While the New York Yankees and Los Angeles Dodgers have dominated the 2023 Major League Baseball offseason headlines thanks to attention-grabbing acquisitions of superstars Juan Soto and Shohei Ohtani, they are not the only teams who have shrewdly improved their rosters going into next season. The following three MLB teams have made multiple quality transactions to build on this year’s success or go from rebuilding to contention.
Three MLB Teams Having Underrated Offseasons
Kansas City Royals
In the middle part of the 2010s, the Kansas City Royals were among the best teams in the American League. Featuring a dynamic bullpen and a talented offense led by first baseman Eric Hosmer, catcher Salvador Perez, and outfielder Alex Gordon, the Royals lost the 2014 World Series to the San Francisco Giants. The following year, they defeated the New York Mets for their second World Series title in team history. The Royals have yet to return to the playoffs as all their key players except for Perez left through free agency or trades, and the small-market team has struggled to win games in recent years.
In 2023, they finished 56-106, with only the Oakland Athletics losing more games. The club’s pitching continued to struggle, and they failed to score enough runs to compensate. Kansas City is rebuilding around 23-year-old shortstop Bobby Witt Jr, the second overall pick in 2019’s MLB Draft, who became the fifth player in MLB history to total 20 home runs and stolen bases in his rookie season in 2022. This year, Witt took his game to another level as he became more consistent defensively and shined at the plate, batting .276 with 30 home runs, 96 RBIs, 49 stolen bases, and an MLB-leading 11 triples.
As a result of the club’s $105 million free-agent frenzy, the first-ever Royal to blast 30 homers and steal 30 bases in the same season will hopefully have more support in 2024. They traded for pitchers Kyle Wright and Nick Anderson from the Atlanta Braves. Wright won 20 games in 2022, but the injury bug hit him this year, and he will miss all of 2024 due to off-season shoulder surgery to fix an injury that ailed him all season. Anderson has shown glimpses of effective relief pitching with the Braves and Tampa Bay Rays but also suffered a shoulder injury in 2023. Kansas City further addressed its bullpen by signing Will Smith and Chris Statton, two players in the champion Texas Rangers’ bullpen, to one-year contracts, with Stratton’s containing an option for a second year. The Royals hope Smith can make more history with them as the veteran left-hander, who started his career in Kansas City in 2012, is the first player in North American sports history to be part of the last three league champions.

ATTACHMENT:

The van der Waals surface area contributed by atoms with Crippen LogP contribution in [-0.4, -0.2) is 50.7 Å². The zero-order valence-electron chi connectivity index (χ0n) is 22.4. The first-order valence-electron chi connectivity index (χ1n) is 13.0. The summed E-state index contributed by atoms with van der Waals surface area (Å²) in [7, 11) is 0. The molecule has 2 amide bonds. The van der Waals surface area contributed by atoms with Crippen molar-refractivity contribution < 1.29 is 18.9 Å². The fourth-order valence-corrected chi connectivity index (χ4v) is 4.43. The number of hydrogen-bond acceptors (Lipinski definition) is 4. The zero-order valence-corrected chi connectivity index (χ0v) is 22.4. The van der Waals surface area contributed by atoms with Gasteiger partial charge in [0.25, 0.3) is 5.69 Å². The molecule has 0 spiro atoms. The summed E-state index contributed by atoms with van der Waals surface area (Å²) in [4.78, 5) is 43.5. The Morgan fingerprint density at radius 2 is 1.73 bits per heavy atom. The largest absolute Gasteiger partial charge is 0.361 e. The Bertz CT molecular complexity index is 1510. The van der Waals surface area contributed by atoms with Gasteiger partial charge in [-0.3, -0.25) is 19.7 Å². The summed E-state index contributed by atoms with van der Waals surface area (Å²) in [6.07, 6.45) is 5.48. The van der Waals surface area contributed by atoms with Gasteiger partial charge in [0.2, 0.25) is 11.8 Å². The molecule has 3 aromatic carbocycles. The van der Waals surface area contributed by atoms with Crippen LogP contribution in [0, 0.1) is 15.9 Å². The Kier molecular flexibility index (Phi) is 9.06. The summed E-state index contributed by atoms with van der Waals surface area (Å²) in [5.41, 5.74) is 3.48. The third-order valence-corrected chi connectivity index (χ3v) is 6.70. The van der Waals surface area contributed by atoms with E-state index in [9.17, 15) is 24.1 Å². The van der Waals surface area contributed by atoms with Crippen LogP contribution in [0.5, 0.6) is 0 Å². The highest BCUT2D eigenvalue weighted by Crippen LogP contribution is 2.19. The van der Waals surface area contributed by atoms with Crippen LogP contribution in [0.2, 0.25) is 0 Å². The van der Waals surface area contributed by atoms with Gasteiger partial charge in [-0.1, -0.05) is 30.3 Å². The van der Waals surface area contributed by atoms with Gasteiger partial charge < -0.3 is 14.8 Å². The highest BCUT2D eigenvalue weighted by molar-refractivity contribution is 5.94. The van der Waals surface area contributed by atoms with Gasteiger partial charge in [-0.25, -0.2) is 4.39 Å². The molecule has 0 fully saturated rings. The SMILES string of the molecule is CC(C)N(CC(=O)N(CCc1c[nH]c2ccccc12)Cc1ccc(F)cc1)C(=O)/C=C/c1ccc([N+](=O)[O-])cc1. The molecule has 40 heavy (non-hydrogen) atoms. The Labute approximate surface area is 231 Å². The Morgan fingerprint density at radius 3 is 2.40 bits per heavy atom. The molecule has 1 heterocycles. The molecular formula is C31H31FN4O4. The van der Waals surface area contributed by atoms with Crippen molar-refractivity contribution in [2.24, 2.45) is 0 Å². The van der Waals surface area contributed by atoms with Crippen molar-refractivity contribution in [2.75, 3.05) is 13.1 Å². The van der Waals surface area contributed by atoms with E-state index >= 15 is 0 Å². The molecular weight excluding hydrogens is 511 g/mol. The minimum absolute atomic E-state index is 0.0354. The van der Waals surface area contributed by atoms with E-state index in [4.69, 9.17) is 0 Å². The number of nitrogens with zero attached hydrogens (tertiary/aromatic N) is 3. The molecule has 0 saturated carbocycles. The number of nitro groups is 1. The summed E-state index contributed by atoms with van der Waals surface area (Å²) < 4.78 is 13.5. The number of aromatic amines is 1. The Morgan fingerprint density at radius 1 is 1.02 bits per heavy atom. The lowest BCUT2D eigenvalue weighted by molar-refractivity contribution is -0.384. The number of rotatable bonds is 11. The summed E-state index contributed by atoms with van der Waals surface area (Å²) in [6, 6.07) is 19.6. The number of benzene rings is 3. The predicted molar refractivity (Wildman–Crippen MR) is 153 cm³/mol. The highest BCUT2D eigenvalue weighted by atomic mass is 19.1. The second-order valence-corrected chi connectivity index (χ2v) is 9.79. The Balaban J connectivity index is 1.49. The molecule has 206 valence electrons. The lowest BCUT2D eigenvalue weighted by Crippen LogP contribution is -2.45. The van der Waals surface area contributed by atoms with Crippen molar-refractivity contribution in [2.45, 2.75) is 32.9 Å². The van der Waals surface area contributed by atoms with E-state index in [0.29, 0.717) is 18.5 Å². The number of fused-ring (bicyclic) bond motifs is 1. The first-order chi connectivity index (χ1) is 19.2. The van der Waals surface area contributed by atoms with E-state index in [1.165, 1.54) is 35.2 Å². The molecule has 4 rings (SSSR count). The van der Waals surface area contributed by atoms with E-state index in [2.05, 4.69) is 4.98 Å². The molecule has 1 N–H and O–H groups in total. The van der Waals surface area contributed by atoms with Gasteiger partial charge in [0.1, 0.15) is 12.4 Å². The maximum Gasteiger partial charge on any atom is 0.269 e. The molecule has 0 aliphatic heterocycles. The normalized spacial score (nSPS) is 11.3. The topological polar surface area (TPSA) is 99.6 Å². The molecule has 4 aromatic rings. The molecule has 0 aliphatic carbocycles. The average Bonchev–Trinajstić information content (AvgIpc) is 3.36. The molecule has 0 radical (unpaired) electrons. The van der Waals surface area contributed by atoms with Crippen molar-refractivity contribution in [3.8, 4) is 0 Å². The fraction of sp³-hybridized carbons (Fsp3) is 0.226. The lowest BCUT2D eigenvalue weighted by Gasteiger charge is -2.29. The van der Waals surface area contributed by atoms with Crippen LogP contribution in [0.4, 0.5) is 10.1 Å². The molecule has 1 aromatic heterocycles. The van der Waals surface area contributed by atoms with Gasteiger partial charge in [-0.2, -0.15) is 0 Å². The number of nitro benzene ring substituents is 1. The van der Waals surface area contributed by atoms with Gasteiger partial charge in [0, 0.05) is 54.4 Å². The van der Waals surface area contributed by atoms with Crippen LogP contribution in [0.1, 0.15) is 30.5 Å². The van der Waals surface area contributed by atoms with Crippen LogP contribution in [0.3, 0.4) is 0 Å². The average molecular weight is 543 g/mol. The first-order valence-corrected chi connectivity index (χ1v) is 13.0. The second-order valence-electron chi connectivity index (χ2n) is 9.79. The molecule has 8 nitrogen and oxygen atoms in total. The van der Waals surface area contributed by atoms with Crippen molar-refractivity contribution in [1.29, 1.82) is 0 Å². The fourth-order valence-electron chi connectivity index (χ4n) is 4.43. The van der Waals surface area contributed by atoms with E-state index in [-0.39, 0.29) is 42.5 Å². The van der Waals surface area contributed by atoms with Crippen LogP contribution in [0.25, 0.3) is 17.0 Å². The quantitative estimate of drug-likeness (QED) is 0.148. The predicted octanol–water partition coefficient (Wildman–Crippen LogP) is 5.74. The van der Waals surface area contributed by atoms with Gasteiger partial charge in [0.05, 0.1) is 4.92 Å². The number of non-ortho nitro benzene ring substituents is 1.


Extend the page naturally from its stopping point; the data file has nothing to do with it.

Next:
Moving on to starting pitchers, the Royals are signing former San Diego Padres Michael Wacha and Seth Lugo to reinforce their rotation. Wacha will earn $32 million over two years, and Lugo agreed to a three-year $45 million contract. Both pitchers are coming off good years as Wacha went 14-4 with a 3.22 ERA in 24 starts, and Lugo went 8-7 with a 3.5 ERA in 26 starts.
Lastly, Kansas City signed free-agent hitters Garrett Hampson and Hunter Renfroe to impact their lineup. Hampson can play multiple positions, while outfielder Renfroe will bring his powerful bat into this team’s everyday lineup.
Like the Royals, the Detroit Tigers are another rebuilding AL Central squad. However, they appear closer to playoff contention after finishing 78-84 in 2023. In future Hall-of-Famer Miguel Cabrera‘s final season, the Tigers fell short of the playoffs for the ninth straight year. Their offense was the main problem as Cabrera was a shell of his former self, and shortstop Javier Báez had a second-straight season of failing to live up to the contract the Tigers gave him as a 2021 free agent. On the other hand, young hitters Spencer Torkelson, Riley Greene, and Kerry Carpenter performed well and will be significant parts of this team for years to come. Torkelson emerged as a big-time power threat, hitting 31 home runs this year after scuffling in his rookie season last year.
In November, Detroit traded for outfielder Mark Canha from the Milwaukee Brewers to add a veteran, experienced hitter to its offense. The team also reinforced its pitching staff with the additions of free agent reliever Andrew Chafin and starters Kenta Maeda and Jack Flaherty. The latter two will likely slot into the starting rotation after budding left-handed ace Tarik Skubal.
After upgrading at third base with the acquisition of Eugenio Suárez earlier this offseason, the Arizona Diamondbacks filled their other pressing need on December eighth. The reigning National League champions signed free-agent left-handed starting pitcher Eduardo Rodriguez to a four-year $80 million contract that could reach $100 million if the fifth-year option is triggered. Rodriguez, formerly with the Tigers, gives the Diamondbacks a fourth reliable starter, likely resulting in fewer bullpen games, a strategy the team had to use in the playoffs. It will be interesting to see if the Snakes do anything in response to the Dodgers signing Ohtani and reportedly trading for Rays’ ace pitcher Tyler Glasnow. One option is to sign free-agent J.D. Martinez or deal for Randy Arozarena to fill their need for a right-handed hitter.
The Royals are proving that a small-market team can spend money to improve their roster if they want to. Surprisingly, they have spent more than bigger market teams like the Mets, Toronto Blue Jays, Boston Red Sox, and Chicago Cubs. Nevertheless, that may change once unsigned big names like Cody Bellinger and Matt Chapman come off the board.
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